When dialing 9-1-1 in an emergency, the expectation is that emergency dispatchers will send you the help you need. What most Americans don’t realize is if your 9-1-1 call is placed from a wireless phone, your location isn’t always sent to the dispatchers, and when it is, that information is often unreliable or inaccurate.
No one wants to be in a position where they need to call 9-1-1. When people do place that urgent call, it’s because they are in crucial need of life-saving help. Maybe a child is sick, or the caller is seriously injured, or under attack. Whatever the reason, the caller is in desperate need of help and may not be able to communicate their location. When calling for help from a landline, the caller’s location is forwarded to emergency dispatchers, but the system in place for emergency calls from wireless phones is not the same.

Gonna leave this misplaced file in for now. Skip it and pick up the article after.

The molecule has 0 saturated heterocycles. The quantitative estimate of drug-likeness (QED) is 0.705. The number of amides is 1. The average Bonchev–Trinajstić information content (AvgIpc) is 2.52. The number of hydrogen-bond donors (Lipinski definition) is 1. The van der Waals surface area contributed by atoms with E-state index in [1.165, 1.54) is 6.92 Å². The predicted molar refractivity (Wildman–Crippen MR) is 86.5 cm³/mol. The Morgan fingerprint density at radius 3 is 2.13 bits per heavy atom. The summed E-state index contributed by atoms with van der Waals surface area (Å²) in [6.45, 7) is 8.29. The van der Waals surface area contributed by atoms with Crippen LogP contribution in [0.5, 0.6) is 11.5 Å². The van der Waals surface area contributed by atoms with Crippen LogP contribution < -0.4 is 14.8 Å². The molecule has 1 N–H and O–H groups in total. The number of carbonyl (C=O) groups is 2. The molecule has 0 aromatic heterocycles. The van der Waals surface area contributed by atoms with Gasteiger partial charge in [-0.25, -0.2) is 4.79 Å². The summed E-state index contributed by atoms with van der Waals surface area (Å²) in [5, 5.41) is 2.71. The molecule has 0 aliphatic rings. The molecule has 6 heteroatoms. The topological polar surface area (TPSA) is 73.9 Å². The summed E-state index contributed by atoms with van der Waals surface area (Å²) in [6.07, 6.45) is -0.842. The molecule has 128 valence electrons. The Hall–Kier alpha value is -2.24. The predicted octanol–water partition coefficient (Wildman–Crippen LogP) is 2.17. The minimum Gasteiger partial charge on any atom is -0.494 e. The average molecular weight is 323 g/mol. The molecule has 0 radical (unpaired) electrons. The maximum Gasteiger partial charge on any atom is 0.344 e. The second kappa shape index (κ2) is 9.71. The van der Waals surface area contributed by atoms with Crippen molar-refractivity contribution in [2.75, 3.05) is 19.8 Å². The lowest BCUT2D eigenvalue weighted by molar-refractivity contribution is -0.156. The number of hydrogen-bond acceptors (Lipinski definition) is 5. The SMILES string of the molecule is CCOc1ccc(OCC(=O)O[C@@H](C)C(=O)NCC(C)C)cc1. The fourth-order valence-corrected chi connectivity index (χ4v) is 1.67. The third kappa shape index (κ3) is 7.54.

When wireless phones are used to call 9-1-1 without location information, dispatchers must ask the caller to describe their location, when the person in trouble may not know where they are, may not have enough time to describe it, or may be unable to communicate. When the location information received by dispatchers is inaccurate, it may lead to delays in reaching the caller.
More than one-third of Americans are giving up their landlines and relying exclusively on wireless devices. In fact, more than 70 percent of all emergency calls are now being placed from wireless phones. This problem is sure to grow, and we need to see immediate action by our regulators to update the 9-1-1 standards before another life is put in jeopardy.
The regulations governing our emergency response system is not keeping up with our wireless age, and we need the FCC to modernize its standards for wireless 9-1-1 accuracy. Outdated regulations are endangering our lives and the lives of our loved ones, and must be updated at once.